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I have this class:

public class MyClass {
    [Column(Name="StoredColumn", DbType="int")]
    public int Stored;

    public int ForDisplay {
       get { return Stored * 1000; }
    }
}

The point is ForDisplay is not to be stored in the database - I just need it for more convenient code.

I try to run an SQL query that returns a rowset and get this InvalidOperationException:

Cannot assign value to member 'ForDisplay '. It does not define a setter.

I don't want ForDisplay to be touched by Linq-To-Sql. How do tell Ling-To-Sql to not touch it?

share|improve this question
    
Not sure, but try making ForDisplay a linq2sql computed column. – GSerg Dec 7 '11 at 9:10
up vote 7 down vote accepted

You don't need to tell Linq to Sql that it should not touch the "ForDisplay" property. Normally, all properties that are not specifically marked with the Column attribute are treated as transient part of your application logic and are not persisted or retrieved from the database.

However, if you want to retrieve some records from the database via a stored procedure, say GetMyClasses, then the designer will create a new class GetMyClassesResult. If you look at the generated code, then you will notice that the class is not decorated with the Table attribute. In that case the mapper assumes that every property must be assigned. If there is a property without corresponding value in the query then the mapper will try to set the property to default(T), but as there is no setter, the exception will be thrown.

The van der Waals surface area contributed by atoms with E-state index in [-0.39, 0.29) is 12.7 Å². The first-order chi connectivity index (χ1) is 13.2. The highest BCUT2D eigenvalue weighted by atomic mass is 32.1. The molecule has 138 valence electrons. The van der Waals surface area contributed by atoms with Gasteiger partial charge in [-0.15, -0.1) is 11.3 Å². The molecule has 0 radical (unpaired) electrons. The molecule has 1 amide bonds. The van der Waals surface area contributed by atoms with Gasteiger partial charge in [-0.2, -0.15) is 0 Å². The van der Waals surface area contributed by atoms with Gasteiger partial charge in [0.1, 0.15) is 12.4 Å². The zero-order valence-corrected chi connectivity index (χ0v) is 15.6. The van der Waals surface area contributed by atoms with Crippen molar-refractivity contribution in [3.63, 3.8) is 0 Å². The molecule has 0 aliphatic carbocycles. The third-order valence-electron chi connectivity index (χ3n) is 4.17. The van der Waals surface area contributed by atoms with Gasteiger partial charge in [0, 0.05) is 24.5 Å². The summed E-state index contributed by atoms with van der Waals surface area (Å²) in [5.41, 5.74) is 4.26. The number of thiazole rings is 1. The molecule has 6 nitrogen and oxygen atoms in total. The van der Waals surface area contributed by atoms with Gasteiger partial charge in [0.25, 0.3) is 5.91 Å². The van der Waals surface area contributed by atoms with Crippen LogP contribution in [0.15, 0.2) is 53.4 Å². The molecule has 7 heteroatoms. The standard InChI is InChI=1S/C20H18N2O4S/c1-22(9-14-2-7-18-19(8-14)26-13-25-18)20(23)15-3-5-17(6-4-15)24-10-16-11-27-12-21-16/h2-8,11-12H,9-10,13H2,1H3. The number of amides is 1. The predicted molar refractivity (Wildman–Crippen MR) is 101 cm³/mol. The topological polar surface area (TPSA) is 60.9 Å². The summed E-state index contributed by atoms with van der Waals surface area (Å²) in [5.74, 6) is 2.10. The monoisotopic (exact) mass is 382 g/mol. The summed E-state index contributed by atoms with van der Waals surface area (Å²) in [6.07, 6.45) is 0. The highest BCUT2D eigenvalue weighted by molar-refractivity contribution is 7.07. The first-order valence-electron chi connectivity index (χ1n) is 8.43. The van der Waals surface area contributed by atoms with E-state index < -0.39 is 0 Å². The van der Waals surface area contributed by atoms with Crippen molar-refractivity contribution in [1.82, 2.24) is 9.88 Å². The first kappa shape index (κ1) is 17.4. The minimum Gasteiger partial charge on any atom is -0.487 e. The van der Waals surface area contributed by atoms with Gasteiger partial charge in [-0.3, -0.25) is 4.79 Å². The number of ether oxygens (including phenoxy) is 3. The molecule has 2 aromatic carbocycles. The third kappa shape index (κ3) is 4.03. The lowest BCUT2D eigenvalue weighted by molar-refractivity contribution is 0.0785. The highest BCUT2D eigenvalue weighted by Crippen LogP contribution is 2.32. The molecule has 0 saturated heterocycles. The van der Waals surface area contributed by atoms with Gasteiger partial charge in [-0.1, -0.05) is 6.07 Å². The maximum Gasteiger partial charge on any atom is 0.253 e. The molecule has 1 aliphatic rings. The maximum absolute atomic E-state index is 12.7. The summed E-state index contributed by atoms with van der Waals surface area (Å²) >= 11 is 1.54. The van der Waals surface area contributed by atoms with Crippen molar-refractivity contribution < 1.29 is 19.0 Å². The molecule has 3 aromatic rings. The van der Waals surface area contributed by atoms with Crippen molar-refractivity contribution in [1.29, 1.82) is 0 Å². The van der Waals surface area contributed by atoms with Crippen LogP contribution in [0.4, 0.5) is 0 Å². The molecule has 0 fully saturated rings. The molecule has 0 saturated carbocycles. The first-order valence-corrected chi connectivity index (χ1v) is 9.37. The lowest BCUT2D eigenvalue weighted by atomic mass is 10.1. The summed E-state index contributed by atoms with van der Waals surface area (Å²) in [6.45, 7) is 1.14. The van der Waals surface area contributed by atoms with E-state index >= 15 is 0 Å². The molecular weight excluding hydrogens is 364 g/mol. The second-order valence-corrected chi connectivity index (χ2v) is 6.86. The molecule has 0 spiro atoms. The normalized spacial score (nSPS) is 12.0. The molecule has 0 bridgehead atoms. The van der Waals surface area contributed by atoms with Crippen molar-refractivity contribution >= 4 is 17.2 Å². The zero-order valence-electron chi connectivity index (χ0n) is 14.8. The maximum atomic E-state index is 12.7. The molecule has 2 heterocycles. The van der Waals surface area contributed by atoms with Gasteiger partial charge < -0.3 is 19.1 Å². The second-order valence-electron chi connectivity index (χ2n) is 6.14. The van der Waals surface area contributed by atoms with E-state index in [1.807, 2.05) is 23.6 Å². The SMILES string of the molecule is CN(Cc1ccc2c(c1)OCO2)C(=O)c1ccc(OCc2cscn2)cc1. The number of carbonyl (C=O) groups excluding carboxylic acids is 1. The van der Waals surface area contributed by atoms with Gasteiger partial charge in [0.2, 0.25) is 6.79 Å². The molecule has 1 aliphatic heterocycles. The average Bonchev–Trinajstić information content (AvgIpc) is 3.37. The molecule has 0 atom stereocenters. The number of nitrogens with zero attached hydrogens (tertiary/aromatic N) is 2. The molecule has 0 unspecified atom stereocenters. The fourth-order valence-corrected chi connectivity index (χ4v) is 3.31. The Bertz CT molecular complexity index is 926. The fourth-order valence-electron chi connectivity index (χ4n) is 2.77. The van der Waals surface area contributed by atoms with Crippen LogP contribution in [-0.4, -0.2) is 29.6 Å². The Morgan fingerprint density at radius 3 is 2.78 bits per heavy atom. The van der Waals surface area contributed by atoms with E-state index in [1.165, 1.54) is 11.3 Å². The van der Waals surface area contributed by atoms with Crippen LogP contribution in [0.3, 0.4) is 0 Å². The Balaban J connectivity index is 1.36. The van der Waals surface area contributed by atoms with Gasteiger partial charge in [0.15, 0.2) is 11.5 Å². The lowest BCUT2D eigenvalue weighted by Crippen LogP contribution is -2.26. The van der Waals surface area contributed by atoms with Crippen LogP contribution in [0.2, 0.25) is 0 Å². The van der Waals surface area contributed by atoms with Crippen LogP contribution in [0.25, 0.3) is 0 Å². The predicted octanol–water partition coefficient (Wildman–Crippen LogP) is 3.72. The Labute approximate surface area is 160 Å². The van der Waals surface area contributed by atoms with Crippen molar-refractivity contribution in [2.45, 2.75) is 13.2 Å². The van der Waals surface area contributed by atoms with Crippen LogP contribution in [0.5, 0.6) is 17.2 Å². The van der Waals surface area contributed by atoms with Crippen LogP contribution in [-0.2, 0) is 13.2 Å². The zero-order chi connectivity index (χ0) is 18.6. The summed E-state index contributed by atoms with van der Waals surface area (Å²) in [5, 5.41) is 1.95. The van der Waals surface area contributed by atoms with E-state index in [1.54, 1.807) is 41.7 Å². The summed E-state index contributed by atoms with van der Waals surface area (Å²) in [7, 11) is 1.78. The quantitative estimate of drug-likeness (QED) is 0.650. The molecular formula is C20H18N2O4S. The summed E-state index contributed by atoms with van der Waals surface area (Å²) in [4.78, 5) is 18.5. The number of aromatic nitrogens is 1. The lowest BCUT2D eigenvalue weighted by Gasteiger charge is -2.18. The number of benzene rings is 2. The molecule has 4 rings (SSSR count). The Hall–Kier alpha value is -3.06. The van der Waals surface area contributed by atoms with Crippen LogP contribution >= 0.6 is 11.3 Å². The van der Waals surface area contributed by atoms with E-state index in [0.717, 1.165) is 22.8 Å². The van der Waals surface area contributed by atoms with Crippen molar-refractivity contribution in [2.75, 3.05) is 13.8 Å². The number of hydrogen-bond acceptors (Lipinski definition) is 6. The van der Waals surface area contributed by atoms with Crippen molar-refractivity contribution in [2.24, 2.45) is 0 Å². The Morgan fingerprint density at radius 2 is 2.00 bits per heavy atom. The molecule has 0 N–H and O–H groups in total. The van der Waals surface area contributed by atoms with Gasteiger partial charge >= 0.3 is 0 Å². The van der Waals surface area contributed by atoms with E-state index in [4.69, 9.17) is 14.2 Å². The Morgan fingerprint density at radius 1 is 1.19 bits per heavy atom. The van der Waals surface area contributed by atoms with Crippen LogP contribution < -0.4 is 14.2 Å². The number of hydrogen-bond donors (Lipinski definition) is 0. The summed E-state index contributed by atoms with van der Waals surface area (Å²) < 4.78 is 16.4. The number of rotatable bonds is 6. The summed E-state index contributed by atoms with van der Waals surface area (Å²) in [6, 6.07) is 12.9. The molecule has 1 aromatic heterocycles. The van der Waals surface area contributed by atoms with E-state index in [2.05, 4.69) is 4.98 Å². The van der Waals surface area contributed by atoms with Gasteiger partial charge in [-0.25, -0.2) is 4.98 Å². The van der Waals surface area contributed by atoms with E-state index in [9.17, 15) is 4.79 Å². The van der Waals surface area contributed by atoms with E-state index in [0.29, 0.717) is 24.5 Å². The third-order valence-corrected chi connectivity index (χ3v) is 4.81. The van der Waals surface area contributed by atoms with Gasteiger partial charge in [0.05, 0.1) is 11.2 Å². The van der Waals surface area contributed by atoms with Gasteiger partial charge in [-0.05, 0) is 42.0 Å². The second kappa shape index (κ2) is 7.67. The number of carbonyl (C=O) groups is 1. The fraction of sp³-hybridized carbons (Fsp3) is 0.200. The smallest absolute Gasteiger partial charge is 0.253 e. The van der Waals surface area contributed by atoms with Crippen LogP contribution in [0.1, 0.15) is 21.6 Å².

Anyway, to make a long story short, just adding

[Table]
public class MyClass
{
  ...
}

to your class should fix the issue.

share|improve this answer
    
Great, this works. Thanks a lot. – sharptooth Dec 15 '11 at 9:14
    
Could you please provide a vb version? – RonaldPaguay Feb 11 at 22:31

You can extend linq2sql with partial classes. The key element is not to modify the original class but create an extra partial class:

 public partial class MyClass
 {
    public int ForDisplay {   
       get
       {
           return this._Stored * 1000; 
       }   
    }   
  }
share|improve this answer
    
+1 that's exactly how I'd do it. – simonlchilds Dec 14 '11 at 21:09
2  
This works great with tables. It does not work with stored procedures. – Trisped Mar 20 '12 at 21:53

Try to declare the column as a computed column like that:

public class MyClass 
{ 
    [Column(Name="StoredColumn", DbType="int")]     
    public int Stored;      

    [Column(Name="ForDisplay", Expression="StoredColumn * 1000")]
    public int ForDisplay 
    {        
        get { return Stored * 1000; }     
    } 
} 

That should work.

share|improve this answer
    
Tried - no changes in behavior. – sharptooth Dec 7 '11 at 9:17

My issue was with the return value from a table value function where the model did not decorate

[Table]

on the class. I can confirm that adding [Table] against my extra partial class worked a treat

[Table]
public partial class MyClassFromTVF
{
        public int ForDisplay {
             get { return Stored * 1000; }
        }
}
share|improve this answer

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